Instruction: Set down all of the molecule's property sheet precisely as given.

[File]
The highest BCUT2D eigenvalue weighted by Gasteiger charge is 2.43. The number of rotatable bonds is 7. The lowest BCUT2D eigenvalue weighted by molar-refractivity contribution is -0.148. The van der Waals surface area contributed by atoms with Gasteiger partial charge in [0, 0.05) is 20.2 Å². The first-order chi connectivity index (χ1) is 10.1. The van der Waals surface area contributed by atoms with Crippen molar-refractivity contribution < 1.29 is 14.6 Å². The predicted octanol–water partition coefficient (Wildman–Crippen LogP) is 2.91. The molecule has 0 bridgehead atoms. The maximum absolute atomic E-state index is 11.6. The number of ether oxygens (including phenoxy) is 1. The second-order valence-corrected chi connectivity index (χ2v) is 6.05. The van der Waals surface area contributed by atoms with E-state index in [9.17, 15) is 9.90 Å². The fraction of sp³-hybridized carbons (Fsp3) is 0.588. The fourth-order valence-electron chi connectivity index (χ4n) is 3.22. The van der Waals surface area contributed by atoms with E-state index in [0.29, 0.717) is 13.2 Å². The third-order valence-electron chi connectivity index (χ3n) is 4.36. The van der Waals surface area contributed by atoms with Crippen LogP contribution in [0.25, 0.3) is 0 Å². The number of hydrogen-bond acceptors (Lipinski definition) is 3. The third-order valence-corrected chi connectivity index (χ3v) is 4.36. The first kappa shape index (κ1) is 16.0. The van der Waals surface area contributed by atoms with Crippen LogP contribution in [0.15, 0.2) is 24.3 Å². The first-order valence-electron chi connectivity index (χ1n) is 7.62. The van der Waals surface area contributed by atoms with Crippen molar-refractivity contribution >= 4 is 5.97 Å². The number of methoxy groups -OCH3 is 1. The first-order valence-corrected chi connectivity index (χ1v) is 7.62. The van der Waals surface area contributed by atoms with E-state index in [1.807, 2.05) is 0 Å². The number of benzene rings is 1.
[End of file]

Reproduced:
The highest BCUT2D eigenvalue weighted by Gasteiger charge is 2.43. The number of rotatable bonds is 7. The lowest BCUT2D eigenvalue weighted by molar-refractivity contribution is -0.148. The van der Waals surface area contributed by atoms with Gasteiger partial charge in [0, 0.05) is 20.2 Å². The first-order chi connectivity index (χ1) is 10.1. The van der Waals surface area contributed by atoms with Crippen molar-refractivity contribution < 1.29 is 14.6 Å². The predicted octanol–water partition coefficient (Wildman–Crippen LogP) is 2.91. The molecule has 0 bridgehead atoms. The maximum absolute atomic E-state index is 11.6. The number of ether oxygens (including phenoxy) is 1. The second-order valence-corrected chi connectivity index (χ2v) is 6.05. The van der Waals surface area contributed by atoms with E-state index in [9.17, 15) is 9.90 Å². The fraction of sp³-hybridized carbons (Fsp3) is 0.588. The fourth-order valence-electron chi connectivity index (χ4n) is 3.22. The van der Waals surface area contributed by atoms with E-state index in [0.29, 0.717) is 13.2 Å². The third-order valence-electron chi connectivity index (χ3n) is 4.36. The van der Waals surface area contributed by atoms with Crippen LogP contribution in [0.25, 0.3) is 0 Å². The number of hydrogen-bond acceptors (Lipinski definition) is 3. The third-order valence-corrected chi connectivity index (χ3v) is 4.36. The first kappa shape index (κ1) is 16.0. The van der Waals surface area contributed by atoms with Crippen LogP contribution in [0.15, 0.2) is 24.3 Å². The first-order valence-electron chi connectivity index (χ1n) is 7.62. The van der Waals surface area contributed by atoms with Crippen molar-refractivity contribution >= 4 is 5.97 Å². The number of methoxy groups -OCH3 is 1. The first-order valence-corrected chi connectivity index (χ1v) is 7.62. The van der Waals surface area contributed by atoms with E-state index in [1.807, 2.05) is 0 Å². The number of benzene rings is 1.